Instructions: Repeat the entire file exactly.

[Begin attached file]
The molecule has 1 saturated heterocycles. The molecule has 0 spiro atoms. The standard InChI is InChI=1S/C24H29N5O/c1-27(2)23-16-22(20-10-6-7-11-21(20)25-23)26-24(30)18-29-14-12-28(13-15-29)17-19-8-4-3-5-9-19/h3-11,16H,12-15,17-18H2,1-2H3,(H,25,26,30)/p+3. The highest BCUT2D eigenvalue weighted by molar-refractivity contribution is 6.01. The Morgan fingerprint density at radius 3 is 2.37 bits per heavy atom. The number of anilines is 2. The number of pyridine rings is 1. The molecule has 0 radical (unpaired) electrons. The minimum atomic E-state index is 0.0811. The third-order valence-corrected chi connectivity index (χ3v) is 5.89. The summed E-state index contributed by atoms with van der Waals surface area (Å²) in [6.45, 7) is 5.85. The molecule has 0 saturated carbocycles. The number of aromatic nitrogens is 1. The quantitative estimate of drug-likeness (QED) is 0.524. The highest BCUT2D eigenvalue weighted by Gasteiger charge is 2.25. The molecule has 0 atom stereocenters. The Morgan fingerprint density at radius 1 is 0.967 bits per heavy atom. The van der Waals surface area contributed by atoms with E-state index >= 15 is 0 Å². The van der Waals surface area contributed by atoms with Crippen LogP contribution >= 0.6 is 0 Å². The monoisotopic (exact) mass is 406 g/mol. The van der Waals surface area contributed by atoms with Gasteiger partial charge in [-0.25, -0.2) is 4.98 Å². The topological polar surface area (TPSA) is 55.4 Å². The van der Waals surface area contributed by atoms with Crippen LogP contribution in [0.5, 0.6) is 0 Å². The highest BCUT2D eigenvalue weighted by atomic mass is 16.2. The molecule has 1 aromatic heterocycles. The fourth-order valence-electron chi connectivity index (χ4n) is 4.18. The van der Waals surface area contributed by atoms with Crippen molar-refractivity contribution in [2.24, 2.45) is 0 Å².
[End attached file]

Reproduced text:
The molecule has 1 saturated heterocycles. The molecule has 0 spiro atoms. The standard InChI is InChI=1S/C24H29N5O/c1-27(2)23-16-22(20-10-6-7-11-21(20)25-23)26-24(30)18-29-14-12-28(13-15-29)17-19-8-4-3-5-9-19/h3-11,16H,12-15,17-18H2,1-2H3,(H,25,26,30)/p+3. The highest BCUT2D eigenvalue weighted by molar-refractivity contribution is 6.01. The Morgan fingerprint density at radius 3 is 2.37 bits per heavy atom. The number of anilines is 2. The number of pyridine rings is 1. The molecule has 0 radical (unpaired) electrons. The minimum atomic E-state index is 0.0811. The third-order valence-corrected chi connectivity index (χ3v) is 5.89. The summed E-state index contributed by atoms with van der Waals surface area (Å²) in [6.45, 7) is 5.85. The molecule has 0 saturated carbocycles. The number of aromatic nitrogens is 1. The quantitative estimate of drug-likeness (QED) is 0.524. The highest BCUT2D eigenvalue weighted by Gasteiger charge is 2.25. The molecule has 0 atom stereocenters. The Morgan fingerprint density at radius 1 is 0.967 bits per heavy atom. The van der Waals surface area contributed by atoms with E-state index >= 15 is 0 Å². The van der Waals surface area contributed by atoms with Crippen LogP contribution >= 0.6 is 0 Å². The monoisotopic (exact) mass is 406 g/mol. The van der Waals surface area contributed by atoms with Gasteiger partial charge in [-0.25, -0.2) is 4.98 Å². The topological polar surface area (TPSA) is 55.4 Å². The van der Waals surface area contributed by atoms with Crippen LogP contribution in [0.5, 0.6) is 0 Å². The highest BCUT2D eigenvalue weighted by atomic mass is 16.2. The molecule has 1 aromatic heterocycles. The fourth-order valence-electron chi connectivity index (χ4n) is 4.18. The van der Waals surface area contributed by atoms with Crippen molar-refractivity contribution in [2.24, 2.45) is 0 Å².